Book Extract: Everything Falls Apart by Nathan O'Hagan

Birkenhead writer Nathan O'Hagan offers Big Issue North readers an exclusive glimpse at his forthcoming book of short stories

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The man awakened to the sound of the child, who was making a low, anxious sound in his sleep. The man stood up from his mattress and walked over to him, placing his huge hand gently on the child’s tiny, bony shoulder.

“Ssssssh, Michael. It’s alright, son. You’re okay. Dad’s here.”

He settled instantly. His father removed the hand from his shoulder and let him rest a short while longer. It was almost dawn now, so he’d be awake soon enough. Standing, he stepped towards the door of their cabin and gently opened it, stepping outside and breathing in the cool pre-dawn air. He turned back to look at his son, now probably ten years of age, though it was hard to know for sure. They kept track of the days as best they could, but could only estimate the date. He now gauged his son’s age as much by his bodily growth as anything, and tracked his own age in relation to that.

Michael slept in the corner farthest from the door, his mattress on the floor, a large hunting knife on the floor next to it, a small pile of clothes folded neatly beside it. On top of the thin blanket was a small wooden toy his father had carved for him over a period of weeks from a single piece of firewood many months ago. It remained in the boy’s bed, the one remaining concession to childhood.

He himself slept in the middle of the room, directly between his son and the door, fully dressed, his own hunting knife, even in deep sleep, clasped tightly in his left hand, his rifle loaded and within reach of his right.

He stepped back into the cabin and watched over his son as he slept, his beauty in sharp contrast to the horror of what his father had to protect him from. Again he began to murmur, and again a strong hand was placed onto his shoulder, but this time it shook him gently awake. He opened his eyes and gazed up.

“Dad,” he said. It was not a question, nor an indication of surprise, but a simple reiteration of the one thing he knew for sure, the one thing he could rely on. He reached up and placed his hands around his father’s neck, pulling him in close. They kissed each other on the cheek, and the boy let go, rubbing the last of the sleepiness from his eyes.

“Are we going out?” he asked, sitting up and reaching for his clothes.

“We are. Let’s go and find some breakfast.”

“Can I do it today?” Michael asked.

The man nodded and smiled. “Get your knife.”


The man watched on, sharpening their knives against a rock, as the child carefully laid the snare trap as he had been taught many times.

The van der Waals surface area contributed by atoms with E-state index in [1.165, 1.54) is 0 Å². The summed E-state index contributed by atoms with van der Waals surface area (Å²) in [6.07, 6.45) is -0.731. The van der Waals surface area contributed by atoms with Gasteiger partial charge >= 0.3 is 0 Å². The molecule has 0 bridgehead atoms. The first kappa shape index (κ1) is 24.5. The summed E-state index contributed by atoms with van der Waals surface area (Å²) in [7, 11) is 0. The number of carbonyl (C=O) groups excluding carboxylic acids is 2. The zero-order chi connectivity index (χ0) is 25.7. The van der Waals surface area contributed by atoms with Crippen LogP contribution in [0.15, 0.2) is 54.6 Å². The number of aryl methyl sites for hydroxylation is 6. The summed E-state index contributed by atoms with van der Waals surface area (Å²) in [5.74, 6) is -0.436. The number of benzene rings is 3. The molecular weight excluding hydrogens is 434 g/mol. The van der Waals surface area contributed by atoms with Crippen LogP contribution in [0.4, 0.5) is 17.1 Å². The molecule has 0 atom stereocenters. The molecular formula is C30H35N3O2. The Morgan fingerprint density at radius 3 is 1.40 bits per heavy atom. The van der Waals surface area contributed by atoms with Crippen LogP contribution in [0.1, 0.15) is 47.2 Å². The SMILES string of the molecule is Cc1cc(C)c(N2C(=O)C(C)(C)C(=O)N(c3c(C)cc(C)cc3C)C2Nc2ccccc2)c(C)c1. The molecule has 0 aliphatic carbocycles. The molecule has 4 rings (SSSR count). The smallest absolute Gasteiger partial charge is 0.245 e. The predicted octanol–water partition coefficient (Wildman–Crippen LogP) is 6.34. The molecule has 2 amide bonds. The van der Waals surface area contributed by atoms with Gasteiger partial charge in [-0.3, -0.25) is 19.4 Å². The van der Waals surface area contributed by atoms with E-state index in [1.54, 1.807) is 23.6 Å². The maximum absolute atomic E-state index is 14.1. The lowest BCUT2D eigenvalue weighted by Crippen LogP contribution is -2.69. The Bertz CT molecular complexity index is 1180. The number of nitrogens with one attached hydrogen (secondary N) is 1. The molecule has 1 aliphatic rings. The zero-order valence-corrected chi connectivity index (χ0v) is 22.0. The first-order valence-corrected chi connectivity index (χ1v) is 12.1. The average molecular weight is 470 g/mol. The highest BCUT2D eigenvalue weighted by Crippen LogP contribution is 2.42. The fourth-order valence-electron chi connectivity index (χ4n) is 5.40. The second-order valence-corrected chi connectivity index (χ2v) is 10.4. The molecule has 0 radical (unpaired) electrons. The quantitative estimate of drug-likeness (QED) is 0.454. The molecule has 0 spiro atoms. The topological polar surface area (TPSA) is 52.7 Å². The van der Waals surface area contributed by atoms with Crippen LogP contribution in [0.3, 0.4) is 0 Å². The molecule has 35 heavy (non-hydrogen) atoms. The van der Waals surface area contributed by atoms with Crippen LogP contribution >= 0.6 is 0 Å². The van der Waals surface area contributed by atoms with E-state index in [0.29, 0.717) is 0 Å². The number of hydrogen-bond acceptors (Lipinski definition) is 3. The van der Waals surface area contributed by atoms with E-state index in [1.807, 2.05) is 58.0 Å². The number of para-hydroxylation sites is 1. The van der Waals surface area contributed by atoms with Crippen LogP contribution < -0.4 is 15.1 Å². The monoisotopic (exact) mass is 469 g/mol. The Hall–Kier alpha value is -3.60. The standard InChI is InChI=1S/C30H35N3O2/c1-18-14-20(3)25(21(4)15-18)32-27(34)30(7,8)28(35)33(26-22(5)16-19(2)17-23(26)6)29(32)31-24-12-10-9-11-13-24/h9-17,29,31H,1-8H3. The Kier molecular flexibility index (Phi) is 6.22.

“Good work,” he said when the trap was ready. “Now, let’s go and wash.”

Together they walked down to the stream. Naked, they stood in the freezing water, washing as the rapid water crashed noisily around them. He looked at his son; still skinny, but with muscles beginning to develop across his chest and upper arms, growing out of the daily hard work that a boy of his age shouldn’t have to experience. The man looked down at his own body; the muscles large and taut, his hands grown huge and calloused from the life he now lived, one a million miles away from his previous life. The life he lived before the world changed, leaving him no choice but to change with it.

When they had cleaned themselves, they cleaned the pile of clothes they had brought with them, holding the garments against the flow of the water, rubbing them against each other, then whipping them against a large rock to remove the excess water. As the man shook out a pair of trousers, he felt something slap hard against the side of his face. He looked down to see a wet sock lying on the rock, and looked back up to see Michael grinning at him. The man raised an eyebrow, and quickly hurled a wet shirt of his own in his son’s direction. It landed with a satisfying slap against his chest. The child chased him around the rocks, throwing item after item of sodden clothing at him.


After they’d hung the clothes up to dry outside the cabin, they walked back to the trap. A rabbit hung upside down in the snare, its legs twitching and kicking violently.

“It’s a big one,” Michael said, trying to contain his pride.

“It is,” said his father, putting his arm round his shoulder. “Well done.”

“Thank you.”

“Okay. You’ll have to finish it off now.”

The child took a deep breath and nodded his head, and without hesitation, stepped forward and did what needed to be done.


“Remember,” the man said, back at the cabin, “you only need a small cut with the knife, then you can just rip most of the skin off with your hands.”